I often tell my students that the majority of their new clients will come to Yoga Therapy with a musculoskeletal injury complaint: lower back, shoulder, knee and neck pain being the most common.
I also like to remind them that we, as Yoga Therapists, are not physiotherapists, even if our clients come to us to find solutions for these issues.
We should not try to take on that role or pretend that we can treat specific physical injuries, in the way a physiotherapist would do. On the contrary, the Yoga Therapy approach is totally different – we look at what Dame Cicely Saunders once described as “Total Pain” or what we now refer to as Bio- Psycho- Social- Spiritual-Pain (BPSS).
Cicely Saunders was born in England in 1918 and trained as a nurse, a medical worker and a physician and she was involved in the care of terminal patients. In 1967, she founded the first hospice dedicated to the understanding of pain, compassionate care and clinical research.
She defined the concept of Total Pain as “The suffering that encompasses all of a person’s physical, psychological, social, spiritual and practical struggles”.
When confronted with pain, whatever the origin might be, a Yoga Therapist will look at the individual’s physical symptoms, psychological factors, social environment, belief system and day-to-day limitations.
This process involves a detailed pain assessment in which we find out more about the pain patterns, with questions such as: “When does the pain occur?”, “Is it worse in the morning or at the end of the day?”, “Which activities aggravate it and which ones relieve it” and “What kind of pain is it?”
This assessment includes pain scales (from bearable to unbearable), medication side-effects and any other physical symptoms that might accompany the pain (trembling, nausea or dizziness).
The Yoga Therapist will also enquire about the psychological and emotional effects of pain, exploring what we would describe in the yoga tradition as the Manomaya Kosha (thoughts and emotions) and the Vynanamaya Kosha (the wisdom body).
“How does this pain make you feel?” Angry, frustrated, tired, defeated, sad or anxious? “What do you think about this pain?” or “Where do you think it comes from?”
More than physical pain
It is always surprising how accurately your client will answer these questions, especially about the origin of their pain. Given the right time and safe space, your client will respond from a place of self-understanding and wisdom, such as “Maybe it started when I was pushing myself really hard at work”, or “Maybe it was when I was playing tennis with my son”.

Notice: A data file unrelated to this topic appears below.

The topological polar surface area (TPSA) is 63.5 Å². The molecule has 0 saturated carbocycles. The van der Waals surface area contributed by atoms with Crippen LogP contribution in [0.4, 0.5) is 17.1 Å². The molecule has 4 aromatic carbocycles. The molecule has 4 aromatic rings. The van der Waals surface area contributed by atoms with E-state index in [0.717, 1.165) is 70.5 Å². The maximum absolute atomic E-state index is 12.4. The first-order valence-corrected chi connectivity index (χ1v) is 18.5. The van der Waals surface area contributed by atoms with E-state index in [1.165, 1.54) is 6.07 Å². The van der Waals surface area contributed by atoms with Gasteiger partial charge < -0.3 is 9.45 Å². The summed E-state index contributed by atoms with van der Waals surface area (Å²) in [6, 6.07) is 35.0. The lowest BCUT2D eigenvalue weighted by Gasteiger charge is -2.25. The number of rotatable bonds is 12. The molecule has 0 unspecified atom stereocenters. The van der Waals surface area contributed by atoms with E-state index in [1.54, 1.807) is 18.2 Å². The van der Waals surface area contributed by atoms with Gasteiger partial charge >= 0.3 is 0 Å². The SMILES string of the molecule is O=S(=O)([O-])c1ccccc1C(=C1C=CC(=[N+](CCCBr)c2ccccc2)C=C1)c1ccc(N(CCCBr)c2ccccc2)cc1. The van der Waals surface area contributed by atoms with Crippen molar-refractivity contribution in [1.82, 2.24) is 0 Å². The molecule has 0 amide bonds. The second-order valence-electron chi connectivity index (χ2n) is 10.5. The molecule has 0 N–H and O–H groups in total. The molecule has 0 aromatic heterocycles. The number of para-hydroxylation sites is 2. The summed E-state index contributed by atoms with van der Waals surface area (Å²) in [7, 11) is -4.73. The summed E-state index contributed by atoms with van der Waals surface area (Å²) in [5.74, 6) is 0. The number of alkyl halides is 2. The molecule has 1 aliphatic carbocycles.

Those ‘maybes’ are really important for our work as Yoga Therapists and we should always listen to these responses, when our client’s tap into their own inner wisdom, with care and attention.
In the same way, it is also essential to understand how their physical injury affects their relationship with their external environment. Human beings, by nature, are meant to connect with others. Feelings of disconnection caused by an injury, can perpetuate pain and delay the recovery process.
At some point in our lives, most of us have experienced pain that has curtailed our work and social activities, perhaps having had to take sick leave or miss a friend’s birthday celebration. Added to the physical pain that we suffer, is the feeling of disconnection from others and of being left out, not to mention the worries about financial issues such as “Will I be able to pay my mortgage or rent?” and “How long can I survive without going to work?”
As the levels of pain grow, it might filter through the layers of your client’s belief system, or as we call it, the “Why me?” effect. This results in questioning one’s faith, the human condition and the universe and often manifests as skepticism, sarcasm or fatalism.
Statements such as “I give up”, “The medical system is a sham”, “What’s the point anyway” or “No-one cares” should give us an insight into our client’s spiritual pain, whether they are religious or not.
Equally important, are the day-to-day limitations – simple things such as being able to do your own grocery shopping, cook your own food, dress yourself and go to the bathroom, without assistance. Not being able to do these things ourselves is possibly the most impactful pain of all, as it takes away our ability to meet our most basic human needs.
The Yoga Therapy Approach
Yoga Therapy’s approach to muscular skeletal pain from an injury follows the same path in our treatment.
We find out all the different aspects that make up the full extent of our client’s pain and start from that point, building up through the layers of the human condition. This involves pain-free physical practices and movements – no matter how small and simple – breathing techniques, relaxation, guided meditation and sharing of experiences through trauma-sensitive conversations.
The good thing is, Yoga Therapy treatments can take place in parallel with conventional medical care and physiotherapy, and can be really effective for the relief of symptoms, changing destructive patterns and introducing new beneficial habits.
It offers tools for better quality sleep – hence facilitating healing – and skills for pain management, in the form of mindfulness and self-regulating breathing practices.
Yoga Therapy gives us an all-round approach to what might seem like a simple musculoskeletal injury, by treating it from a wider, more complex perspective, inclusive of all the different human dimensions.
…..as I like to remind my students, “Attached to a shoulder injury, there is whole human being”.